...The little settlement at Snoddy's fort were not disturbed for two years and the Cowans had begun to erect another fort at a short distance and while the men were at work on it one day John Cowan and his wife Ann started to carry some rations from Snoddy's fort to the men at work on Cowan's fort. They left their___little children, boys, one about two years of age___other eight months. They had proceeded but a short distance and were passing through a rye field __ the indians fired on them. John was killed and his wife taken prisoner. The Indians were about fift___ in number and were led by the notorious Simon Girty. At the same time they made a break for the fort in which but one man had been left. His name was John Arter. He heard the Indians fire on Cowan and boldly rushed out and fired and killed the foremost Inidian making toward the fort. The Indians supposing there must be others, fell back. This enabled the whites to collect up and enter Snoddy's fort which they lost not a moment in doing. About midnight the Indians made an attack on the fort which was repulsed. Ann Cowan who was a prisoner, says they lost four killed in their night attack. The Indians then left and carried Ann Cowan away with them. They held her as a prisoner for seven years and six months, until General Wayne Campaign when she was released and coveyed to Philadelphia. Patrick Porter went there for her and brought back to her home.
This is essentially the same story as was told by Mrs. Scott, but there is additional information here, as well as some obvious differences with Mrs. Scotts testimony, as well as with historical records. Snoddy's Fort, also known as Moore's Fort, was located in Castle's Woods Virginia, a few miles from the modern town of Castlewood. Ann Cowan's maiden name was Walker. According to Mrs. Scott Ann was with her brother Samuel Walker. At the time she was a widow, her husband Samuel Cowan having been killed the previous year at Houston's Fort, some miles to the south. It was her brother Samuel Walker who was killed here, though Mrs. Scott has his name as "Mathew".
Additional information provided by Carter includes the identification of John Arter. Mrs. Scott indicates that there was a third member of the party who got away. This could be John Arter, but from Carter's story it sounds like Arter was in Snoddy's Fort. However, Carter also states that Arter's actions "enabled the whites to collect up and enter Snoddy's fort". This indicates that there were more than three people in the party, as both John/Samuel Cowan/Walker and Ann Walker Cowan were either killed outright, or captured. Or Carter's addition to the story may simply be "gallant embellishment".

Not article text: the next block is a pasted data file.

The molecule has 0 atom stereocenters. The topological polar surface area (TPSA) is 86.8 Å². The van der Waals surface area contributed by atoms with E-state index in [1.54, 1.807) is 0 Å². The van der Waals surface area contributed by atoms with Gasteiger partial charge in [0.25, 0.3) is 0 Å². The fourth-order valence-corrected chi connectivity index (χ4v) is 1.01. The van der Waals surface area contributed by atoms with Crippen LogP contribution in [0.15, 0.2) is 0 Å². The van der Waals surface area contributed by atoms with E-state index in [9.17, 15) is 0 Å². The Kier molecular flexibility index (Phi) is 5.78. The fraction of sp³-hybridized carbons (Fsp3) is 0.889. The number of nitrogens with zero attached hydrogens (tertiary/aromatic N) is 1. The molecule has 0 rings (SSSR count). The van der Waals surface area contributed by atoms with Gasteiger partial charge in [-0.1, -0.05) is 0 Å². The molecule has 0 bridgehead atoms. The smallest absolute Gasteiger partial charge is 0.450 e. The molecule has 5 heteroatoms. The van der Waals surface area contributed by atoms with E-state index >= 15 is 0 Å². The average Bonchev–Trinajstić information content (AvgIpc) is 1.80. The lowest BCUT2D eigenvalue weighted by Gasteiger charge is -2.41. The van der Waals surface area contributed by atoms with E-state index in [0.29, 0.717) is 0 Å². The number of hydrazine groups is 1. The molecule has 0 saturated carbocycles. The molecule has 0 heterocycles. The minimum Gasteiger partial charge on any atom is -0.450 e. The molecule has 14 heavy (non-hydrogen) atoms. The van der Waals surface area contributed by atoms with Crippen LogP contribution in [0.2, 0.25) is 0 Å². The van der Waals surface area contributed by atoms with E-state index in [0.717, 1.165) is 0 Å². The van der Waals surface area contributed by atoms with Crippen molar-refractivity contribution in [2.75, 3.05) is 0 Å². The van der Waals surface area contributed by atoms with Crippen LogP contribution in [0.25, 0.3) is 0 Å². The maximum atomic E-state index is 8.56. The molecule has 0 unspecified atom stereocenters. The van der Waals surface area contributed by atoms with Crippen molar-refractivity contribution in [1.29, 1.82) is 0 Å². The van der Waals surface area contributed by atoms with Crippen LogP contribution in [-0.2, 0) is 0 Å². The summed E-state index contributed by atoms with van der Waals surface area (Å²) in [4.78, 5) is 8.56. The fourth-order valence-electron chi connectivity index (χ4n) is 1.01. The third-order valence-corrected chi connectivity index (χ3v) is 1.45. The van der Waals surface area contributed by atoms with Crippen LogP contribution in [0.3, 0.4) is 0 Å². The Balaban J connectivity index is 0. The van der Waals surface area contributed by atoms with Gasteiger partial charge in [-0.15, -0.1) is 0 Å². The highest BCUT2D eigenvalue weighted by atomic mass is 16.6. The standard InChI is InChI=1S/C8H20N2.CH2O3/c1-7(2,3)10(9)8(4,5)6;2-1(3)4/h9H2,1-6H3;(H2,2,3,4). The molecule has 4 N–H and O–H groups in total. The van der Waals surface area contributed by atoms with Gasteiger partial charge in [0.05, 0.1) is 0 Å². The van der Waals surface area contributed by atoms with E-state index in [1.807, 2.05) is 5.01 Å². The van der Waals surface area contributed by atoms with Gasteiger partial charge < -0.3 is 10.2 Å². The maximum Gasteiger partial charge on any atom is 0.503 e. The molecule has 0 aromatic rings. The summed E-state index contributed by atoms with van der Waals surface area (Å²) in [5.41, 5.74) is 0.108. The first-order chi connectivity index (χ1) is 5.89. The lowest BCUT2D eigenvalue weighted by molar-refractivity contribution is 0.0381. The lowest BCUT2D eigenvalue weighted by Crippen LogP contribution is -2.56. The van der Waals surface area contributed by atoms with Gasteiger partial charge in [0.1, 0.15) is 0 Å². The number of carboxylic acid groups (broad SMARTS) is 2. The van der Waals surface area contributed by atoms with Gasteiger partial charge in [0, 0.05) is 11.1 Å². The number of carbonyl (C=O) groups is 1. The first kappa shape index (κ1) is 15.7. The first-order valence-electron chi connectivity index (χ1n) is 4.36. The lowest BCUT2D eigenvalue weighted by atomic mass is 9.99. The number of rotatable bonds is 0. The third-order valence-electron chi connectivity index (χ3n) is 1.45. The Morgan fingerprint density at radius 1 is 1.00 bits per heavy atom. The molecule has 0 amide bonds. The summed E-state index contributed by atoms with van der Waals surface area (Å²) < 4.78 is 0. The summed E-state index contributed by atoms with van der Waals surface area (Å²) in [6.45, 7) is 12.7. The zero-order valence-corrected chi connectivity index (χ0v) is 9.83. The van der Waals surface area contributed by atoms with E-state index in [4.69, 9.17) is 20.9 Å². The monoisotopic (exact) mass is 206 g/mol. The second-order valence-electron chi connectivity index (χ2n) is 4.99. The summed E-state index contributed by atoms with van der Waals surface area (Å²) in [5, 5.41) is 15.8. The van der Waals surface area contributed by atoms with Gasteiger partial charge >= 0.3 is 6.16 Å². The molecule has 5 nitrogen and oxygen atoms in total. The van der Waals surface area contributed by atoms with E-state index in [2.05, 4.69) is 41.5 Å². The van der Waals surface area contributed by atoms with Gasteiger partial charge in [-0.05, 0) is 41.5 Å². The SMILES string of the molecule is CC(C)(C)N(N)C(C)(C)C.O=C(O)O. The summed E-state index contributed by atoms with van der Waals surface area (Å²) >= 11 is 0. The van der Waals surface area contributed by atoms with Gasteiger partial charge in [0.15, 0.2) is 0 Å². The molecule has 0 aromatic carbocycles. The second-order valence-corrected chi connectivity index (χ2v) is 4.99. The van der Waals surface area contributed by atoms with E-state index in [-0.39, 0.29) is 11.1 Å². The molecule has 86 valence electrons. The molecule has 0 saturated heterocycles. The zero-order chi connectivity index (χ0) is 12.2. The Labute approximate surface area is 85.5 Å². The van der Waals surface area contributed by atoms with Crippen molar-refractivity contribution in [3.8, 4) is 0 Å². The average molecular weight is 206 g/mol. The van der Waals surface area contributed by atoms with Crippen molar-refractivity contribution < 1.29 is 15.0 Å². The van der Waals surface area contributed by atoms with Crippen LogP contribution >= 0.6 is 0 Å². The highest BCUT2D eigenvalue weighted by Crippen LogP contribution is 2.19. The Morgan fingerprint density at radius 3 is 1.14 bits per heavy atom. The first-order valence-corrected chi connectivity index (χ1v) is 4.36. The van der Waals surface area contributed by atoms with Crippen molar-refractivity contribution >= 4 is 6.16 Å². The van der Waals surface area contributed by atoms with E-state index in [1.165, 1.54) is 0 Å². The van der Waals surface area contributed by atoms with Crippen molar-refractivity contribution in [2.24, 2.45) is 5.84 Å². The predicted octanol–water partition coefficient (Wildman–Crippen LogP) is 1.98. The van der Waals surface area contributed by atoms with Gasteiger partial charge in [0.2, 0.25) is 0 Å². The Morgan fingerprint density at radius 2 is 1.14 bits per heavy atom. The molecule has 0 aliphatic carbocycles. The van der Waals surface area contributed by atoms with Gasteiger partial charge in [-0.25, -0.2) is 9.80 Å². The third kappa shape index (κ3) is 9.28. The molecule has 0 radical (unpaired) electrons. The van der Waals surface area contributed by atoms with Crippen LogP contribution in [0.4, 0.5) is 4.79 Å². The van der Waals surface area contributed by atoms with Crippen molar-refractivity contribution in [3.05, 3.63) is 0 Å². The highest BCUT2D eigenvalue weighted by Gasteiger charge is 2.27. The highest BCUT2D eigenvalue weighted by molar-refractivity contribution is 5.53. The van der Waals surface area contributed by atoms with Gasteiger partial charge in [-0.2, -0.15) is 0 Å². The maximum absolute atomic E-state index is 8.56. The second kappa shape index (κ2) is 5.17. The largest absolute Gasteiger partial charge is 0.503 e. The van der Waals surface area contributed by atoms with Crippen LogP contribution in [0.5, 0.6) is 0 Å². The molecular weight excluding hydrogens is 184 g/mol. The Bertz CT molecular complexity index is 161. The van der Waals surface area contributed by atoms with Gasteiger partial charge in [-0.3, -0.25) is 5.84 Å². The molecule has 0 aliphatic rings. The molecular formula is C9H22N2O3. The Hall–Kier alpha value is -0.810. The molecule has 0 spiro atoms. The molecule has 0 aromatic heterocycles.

Carter also indicates that Ann had two children, one an infant, and the other a boy of two. The boy of two is probably John Cowan, son of Samuel and Ann Walker Cowan. This John Cowan is later mentioned in court records dealing with his father's estate, though this narration would seem to make him younger than is usually thought.
The fact that Carter tells us that "Ann Cowan who was a prisoner, says they lost four killed in the night attack" would seem to indicate that Ann returned to the Clinch after her release from captivity. His statement that Patrick Porter went to Philadelphia to help her return is not likely to be true, as we have eyewitness accounts stating that she was seen in Crab Orchard, KY on her return. A return from Philadelphia via Crab Orchard in 1780 would only make sense if her ultimate destination was Kentucky, where at least one of her sisters, Margaret, had moved with her husband John Snoddy. Since her children, particular son John, remained in Castle's Woods until well after the date of her return in 1780, it seems unlikely that she would have traveled from Philadelphia via Crab Orchard. There seems to be no plausible basis for believing that on her release Ann went from the Great Lakes area east to Philadelphia, and then returned to the Clinch. It is, however, entirely plausible that she might have returned to the Clinch via Crab Orchard, as described by Mrs. Scott. It is also plausible that Patrick Porter (Thomas Carter's great grandfather) went to Crab Orchard to pick up his sister-in-law, though there's no independent data to suggest that happened. The addition of Patrick Porter into the story may simply be another example of "gallant embellishment".
Carter also tells us Ann was 'Said to have been released at time of "General Waynes Campagn". That is presumably the effort by Gen. Anthony Wayne to put down British backed resistance by Native Americans in the Great Lakes area, ending c. 1794. If Carter's statement were correct, this would make her captivity almost 20 years in length. Mrs. Scott's observation that she saw Ann on her return when her family was going to Kentucky (c. 1780) seems to make the captivity about 3-4 years in length.